“Therefore I tell you, do not be anxious about your life, what you will eat or what you will drink, nor about your body, what you will put on. Is not life more than food, and the body more than clothing? Look at the birds of the air: they neither sow nor reap nor gather into barns, and yet your heavenly Father feeds them. Are you not of more value than they?
And which of you by being anxious can add a single hour to his span of life? And why are you anxious about clothing? Consider the lilies of the field, how they grow: they neither toil nor spin, yet I tell you, even Solomon in all his glory was not arrayed like one of these. But if God so clothes the grass of the field, which today is alive and tomorrow is thrown into the oven, will he not much more clothe you, O you of little faith?
Therefore do not be anxious, saying, ‘What shall we eat?’ or ‘What shall we drink?’ or ‘What shall we wear?’ For the Gentiles seek after all these things, and your heavenly Father knows that you need them all. But seek first the kingdom of God and his righteousness, and all these things will be added to you. Therefore do not be anxious about tomorrow, for tomorrow will be anxious for itself. Sufficient for the day is its own trouble.”
Some recent setbacks in my pursuit of the payment for a private college education have stirred up some heart issues that I have suppressed for a long time. Whether I’m trying to find a scholarship to help me pay for school or hashing out plans for the foreseeable future regarding my career, I am learning how little I trust God to provide for His daughter and His servant. Now, don’t worry — I’m not heading down a path of lying around uselessly, touting the phrase “God will provide” and expecting to eat for free. But I have allowed my financial fears for the future affect how big I am willing to dream regarding the huge things I want God to do in and through my life.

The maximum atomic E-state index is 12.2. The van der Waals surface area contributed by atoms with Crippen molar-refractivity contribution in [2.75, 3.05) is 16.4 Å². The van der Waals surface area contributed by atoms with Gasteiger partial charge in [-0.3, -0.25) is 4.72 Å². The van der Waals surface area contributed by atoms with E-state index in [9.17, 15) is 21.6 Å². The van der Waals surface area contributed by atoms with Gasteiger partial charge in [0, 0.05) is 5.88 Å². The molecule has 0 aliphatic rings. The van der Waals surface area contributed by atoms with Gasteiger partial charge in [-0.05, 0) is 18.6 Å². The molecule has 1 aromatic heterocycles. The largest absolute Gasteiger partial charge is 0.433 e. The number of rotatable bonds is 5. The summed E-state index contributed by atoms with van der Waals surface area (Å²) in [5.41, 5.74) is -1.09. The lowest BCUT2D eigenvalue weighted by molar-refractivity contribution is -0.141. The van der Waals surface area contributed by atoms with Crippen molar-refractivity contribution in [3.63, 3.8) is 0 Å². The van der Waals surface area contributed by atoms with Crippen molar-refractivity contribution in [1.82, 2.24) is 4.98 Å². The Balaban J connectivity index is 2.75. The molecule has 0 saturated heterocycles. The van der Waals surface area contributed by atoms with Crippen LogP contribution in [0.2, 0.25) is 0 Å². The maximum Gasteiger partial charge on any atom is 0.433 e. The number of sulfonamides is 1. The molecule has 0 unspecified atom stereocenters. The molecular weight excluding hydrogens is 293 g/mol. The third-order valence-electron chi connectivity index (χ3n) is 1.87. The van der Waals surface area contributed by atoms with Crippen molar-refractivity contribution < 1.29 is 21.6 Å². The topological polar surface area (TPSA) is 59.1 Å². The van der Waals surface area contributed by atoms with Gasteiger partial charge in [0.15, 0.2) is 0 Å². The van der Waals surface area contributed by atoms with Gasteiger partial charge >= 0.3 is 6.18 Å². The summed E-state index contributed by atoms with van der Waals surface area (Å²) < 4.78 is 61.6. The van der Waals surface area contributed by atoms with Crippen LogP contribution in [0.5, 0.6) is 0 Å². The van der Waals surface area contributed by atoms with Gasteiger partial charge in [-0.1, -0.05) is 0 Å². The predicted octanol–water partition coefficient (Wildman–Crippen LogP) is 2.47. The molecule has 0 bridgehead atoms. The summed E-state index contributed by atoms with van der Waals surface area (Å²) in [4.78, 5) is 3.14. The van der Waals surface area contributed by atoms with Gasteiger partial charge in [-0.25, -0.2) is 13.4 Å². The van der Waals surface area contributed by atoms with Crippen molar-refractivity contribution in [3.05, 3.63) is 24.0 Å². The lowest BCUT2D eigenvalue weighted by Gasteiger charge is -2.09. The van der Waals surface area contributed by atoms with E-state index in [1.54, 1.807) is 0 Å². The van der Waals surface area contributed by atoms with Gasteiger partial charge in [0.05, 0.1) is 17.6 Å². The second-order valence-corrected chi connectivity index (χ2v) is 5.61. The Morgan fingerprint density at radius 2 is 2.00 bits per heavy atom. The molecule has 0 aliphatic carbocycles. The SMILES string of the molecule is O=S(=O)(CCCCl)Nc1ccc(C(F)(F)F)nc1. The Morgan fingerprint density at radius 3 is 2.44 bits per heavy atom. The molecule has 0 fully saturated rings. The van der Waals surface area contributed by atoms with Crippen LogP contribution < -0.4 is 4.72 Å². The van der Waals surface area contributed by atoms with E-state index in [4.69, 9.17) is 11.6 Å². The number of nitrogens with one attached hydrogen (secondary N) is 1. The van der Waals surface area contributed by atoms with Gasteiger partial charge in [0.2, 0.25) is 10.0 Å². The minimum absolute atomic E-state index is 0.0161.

As God would have it, this morning I had a long conversation with Tom, a publisher from YWAM who has been an integral force in the publication of those little brown missionary novels for youth that you see in any church library from the time they were first created. Not a coincidence at all. He and his family have done some incredible things with their lives, serving God in ways that challenged me to think bigger about what I could do with my life. But Tom grew up on a poor farm north of L.A. and has never known an excessively comfortable financial lifestyle.
One thing he kept repeating really resonated with me, however: he told me that he’s never been rich compared to the standards of society, but he has always been rich in relationships and the Kingdom of Heaven. I don’t doubt that when he arrives in heaven, he will discover that he has impacted tens of thousands upon thousands of lives with his work in the military post-Vietnam and his work with YWAM in Europe and the US.
As I stood there and listened to him while he set out the dozens of missionary biographies that he has been integral in producing and that have drawn thousands to Christ and into the mission field, I couldn’t help but wonder, “But where did the money come from to do all this?! Doesn’t he ever run out of money?”
But through that, God is showing me the fallibility in my mindset. I am so focused on money and how I’m going to get a college education and how I would pay for a life of full-time ministry, and I am forgetting why I’m not just going for a business degree to land a dress-suit-and-pumps corporate job in the first place. God has promised that he will care for his children, and here I am blatantly doubting his ability to provide for Tom or me and exhibiting absolutely zero trust in his providence and sovereignty over my life. I use the phrase, “O you of little faith,” to joke around sometimes, but it’s cold water to the face when I realize that I am of such little faith.